The Arizona Supreme Court late Wednesday effectively blocked Gov. Jan Brewer from once again trying to fire the chairwoman of the Independent Redistricting Commission, at least not for the reasons the governor cited the first time around.
In a special order, the justices said Brewer provided no evidence that there were three or more members of the five-member commission meeting together at the same time. Justice Andrew Hurwitz, explaining the order, said that means there was no violation of either the state's Open Meeting Law or a separate constitutional provision requiring commission meetings be open, one of the two grounds that the governor cited in ousting Colleen Mathis.
Hurwitz also said Brewer was on no firmer ground in saying that Mathis violated constitutional requirements in the way she led the commission to craft maps for the state's nine congressional districts. Brewer charged that the panel paid too much attention to creating politically competitive districts while ignoring a requirement to keep "communities of interest'' together.
"The commissioners perform legislative tasks in which they must balance competing concerns and exercising discretion'' in adjusting the maps, Hurwitz wrote.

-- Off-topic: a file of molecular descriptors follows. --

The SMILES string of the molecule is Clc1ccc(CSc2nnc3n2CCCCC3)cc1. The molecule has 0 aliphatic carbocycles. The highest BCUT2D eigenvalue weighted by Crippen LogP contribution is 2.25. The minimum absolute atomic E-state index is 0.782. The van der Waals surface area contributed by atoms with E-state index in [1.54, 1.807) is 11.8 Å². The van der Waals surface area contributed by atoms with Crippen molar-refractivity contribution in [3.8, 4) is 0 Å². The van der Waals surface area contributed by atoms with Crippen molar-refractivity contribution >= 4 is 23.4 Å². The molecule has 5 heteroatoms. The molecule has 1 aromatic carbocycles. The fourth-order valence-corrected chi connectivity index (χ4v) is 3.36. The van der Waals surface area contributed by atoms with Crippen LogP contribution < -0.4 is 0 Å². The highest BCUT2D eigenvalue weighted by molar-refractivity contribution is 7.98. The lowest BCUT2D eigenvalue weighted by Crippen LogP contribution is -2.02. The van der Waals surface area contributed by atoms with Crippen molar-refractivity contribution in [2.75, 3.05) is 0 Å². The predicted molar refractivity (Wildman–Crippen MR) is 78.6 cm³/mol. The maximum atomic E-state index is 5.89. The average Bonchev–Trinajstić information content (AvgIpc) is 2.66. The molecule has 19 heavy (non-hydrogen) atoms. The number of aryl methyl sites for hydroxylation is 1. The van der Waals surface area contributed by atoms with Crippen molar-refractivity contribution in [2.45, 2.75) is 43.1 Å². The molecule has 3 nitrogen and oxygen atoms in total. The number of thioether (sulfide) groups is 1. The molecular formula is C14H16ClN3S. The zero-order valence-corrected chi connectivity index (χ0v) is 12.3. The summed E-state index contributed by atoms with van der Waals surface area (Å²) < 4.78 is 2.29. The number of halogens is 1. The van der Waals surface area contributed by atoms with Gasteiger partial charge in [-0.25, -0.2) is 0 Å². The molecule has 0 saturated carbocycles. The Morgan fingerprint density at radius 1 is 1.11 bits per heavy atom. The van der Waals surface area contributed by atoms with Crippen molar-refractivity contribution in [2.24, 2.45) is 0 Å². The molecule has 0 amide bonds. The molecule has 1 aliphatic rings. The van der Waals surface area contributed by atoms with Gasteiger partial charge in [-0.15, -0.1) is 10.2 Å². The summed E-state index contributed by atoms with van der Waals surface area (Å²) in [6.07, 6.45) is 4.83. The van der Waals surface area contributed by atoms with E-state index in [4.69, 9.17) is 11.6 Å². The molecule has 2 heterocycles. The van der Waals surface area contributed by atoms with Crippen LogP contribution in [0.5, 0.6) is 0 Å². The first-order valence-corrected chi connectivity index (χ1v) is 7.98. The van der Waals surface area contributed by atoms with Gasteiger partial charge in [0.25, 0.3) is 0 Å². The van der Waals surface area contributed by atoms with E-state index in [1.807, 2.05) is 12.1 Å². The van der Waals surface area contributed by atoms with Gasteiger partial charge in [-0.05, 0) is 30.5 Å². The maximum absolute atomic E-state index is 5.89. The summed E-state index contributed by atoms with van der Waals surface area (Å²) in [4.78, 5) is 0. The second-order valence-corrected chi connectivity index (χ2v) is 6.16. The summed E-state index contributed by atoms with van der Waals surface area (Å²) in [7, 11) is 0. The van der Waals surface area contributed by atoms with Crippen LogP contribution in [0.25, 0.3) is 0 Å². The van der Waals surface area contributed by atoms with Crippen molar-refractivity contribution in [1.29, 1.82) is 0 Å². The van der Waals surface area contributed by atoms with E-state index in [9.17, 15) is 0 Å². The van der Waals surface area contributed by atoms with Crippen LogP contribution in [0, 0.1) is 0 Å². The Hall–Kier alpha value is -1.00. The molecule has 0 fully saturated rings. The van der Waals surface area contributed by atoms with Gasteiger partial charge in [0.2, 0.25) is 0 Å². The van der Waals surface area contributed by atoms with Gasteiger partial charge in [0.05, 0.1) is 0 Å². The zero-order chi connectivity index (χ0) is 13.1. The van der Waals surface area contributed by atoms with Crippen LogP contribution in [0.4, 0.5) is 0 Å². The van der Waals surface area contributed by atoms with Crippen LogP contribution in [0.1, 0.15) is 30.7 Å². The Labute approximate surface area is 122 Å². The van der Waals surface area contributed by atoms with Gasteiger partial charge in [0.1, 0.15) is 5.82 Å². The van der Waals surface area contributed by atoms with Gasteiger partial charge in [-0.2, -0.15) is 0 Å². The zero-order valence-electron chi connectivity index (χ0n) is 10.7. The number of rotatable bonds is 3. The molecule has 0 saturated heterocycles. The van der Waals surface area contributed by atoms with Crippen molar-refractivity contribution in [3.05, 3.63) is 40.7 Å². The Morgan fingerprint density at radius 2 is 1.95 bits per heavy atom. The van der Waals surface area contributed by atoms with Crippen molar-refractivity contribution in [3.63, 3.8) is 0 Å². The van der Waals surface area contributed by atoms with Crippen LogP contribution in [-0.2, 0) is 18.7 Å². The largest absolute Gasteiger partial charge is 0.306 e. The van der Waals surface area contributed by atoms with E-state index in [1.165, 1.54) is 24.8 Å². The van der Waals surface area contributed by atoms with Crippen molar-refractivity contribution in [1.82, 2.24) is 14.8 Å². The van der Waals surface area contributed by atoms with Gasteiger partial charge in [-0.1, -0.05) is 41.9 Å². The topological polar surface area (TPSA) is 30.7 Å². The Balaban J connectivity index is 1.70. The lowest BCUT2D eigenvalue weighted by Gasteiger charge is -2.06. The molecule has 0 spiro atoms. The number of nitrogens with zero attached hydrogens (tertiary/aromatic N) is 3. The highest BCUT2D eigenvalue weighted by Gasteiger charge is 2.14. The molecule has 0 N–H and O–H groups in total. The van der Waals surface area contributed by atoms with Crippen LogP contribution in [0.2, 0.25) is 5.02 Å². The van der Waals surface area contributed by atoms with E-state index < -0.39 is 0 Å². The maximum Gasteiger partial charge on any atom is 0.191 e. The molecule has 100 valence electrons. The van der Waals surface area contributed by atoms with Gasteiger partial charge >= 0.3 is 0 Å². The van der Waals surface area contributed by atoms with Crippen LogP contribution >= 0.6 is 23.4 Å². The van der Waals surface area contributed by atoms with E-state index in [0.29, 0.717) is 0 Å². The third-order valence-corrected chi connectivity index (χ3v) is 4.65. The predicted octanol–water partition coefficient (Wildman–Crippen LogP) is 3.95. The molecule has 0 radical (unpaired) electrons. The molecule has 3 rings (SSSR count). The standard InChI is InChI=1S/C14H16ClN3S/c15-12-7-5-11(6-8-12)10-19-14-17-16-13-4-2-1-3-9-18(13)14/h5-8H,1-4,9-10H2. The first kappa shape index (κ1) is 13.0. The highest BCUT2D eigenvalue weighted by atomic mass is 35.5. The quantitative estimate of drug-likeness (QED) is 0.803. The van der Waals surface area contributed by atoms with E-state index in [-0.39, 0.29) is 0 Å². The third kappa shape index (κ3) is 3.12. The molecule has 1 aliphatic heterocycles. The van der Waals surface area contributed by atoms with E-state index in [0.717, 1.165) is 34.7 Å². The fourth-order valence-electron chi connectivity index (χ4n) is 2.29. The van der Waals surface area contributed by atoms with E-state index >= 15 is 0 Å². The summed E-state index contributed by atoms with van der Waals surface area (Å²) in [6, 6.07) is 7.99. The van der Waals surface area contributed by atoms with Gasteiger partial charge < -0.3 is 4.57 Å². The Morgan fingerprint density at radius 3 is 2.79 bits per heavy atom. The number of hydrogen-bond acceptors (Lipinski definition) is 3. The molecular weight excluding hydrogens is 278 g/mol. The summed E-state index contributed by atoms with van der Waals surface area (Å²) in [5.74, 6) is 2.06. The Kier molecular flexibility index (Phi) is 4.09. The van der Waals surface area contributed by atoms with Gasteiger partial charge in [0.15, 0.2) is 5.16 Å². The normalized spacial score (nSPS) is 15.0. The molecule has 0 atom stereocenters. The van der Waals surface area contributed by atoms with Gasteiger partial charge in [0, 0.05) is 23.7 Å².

Anyway, he pointed out, the maps that the governor contends are illegal are just drafts. In fact, the commission has scheduled three meetings for this coming week to review public comment to those draft maps and consider making adjustments.
"The governor's disagreement with commissioners over whether they have properly considered constitutional criteria for adjusting the (initial) grid map before they have completed final maps is not, as a matter of law, a constitutional basis for removal,'' Hurwitz wrote.
The governor's office had no immediate comment.
Wednesday's order actually was a response by the high court to a request by the governor for the justices to clarify their decision a week ago that Brewer had acted illegally in firing Mathis.
At that time, the court simply said that Brewer's Nov. 1 letter to Mathis firing her "does not demonstrate substantial neglect of duty, gross misconduct in office or inability to discharge the duties of office.'' Those are the only grounds the Arizona Constitution gives a governor to remove a commission member.
Brewer's attorneys said, though, that ruling was less than clear. They specifically wanted to know whether that meant the court believes the governor's letter was less than clear in spelling out the offenses that the governor believes provided the basis to oust Mathis.
Hurwitz said that's not the case, saying the original ruling "is based on the letter's substance, not its format.''
"The letter does not, as a matter of law, identify conduct that provides a constitutional basis for removal,'' he wrote.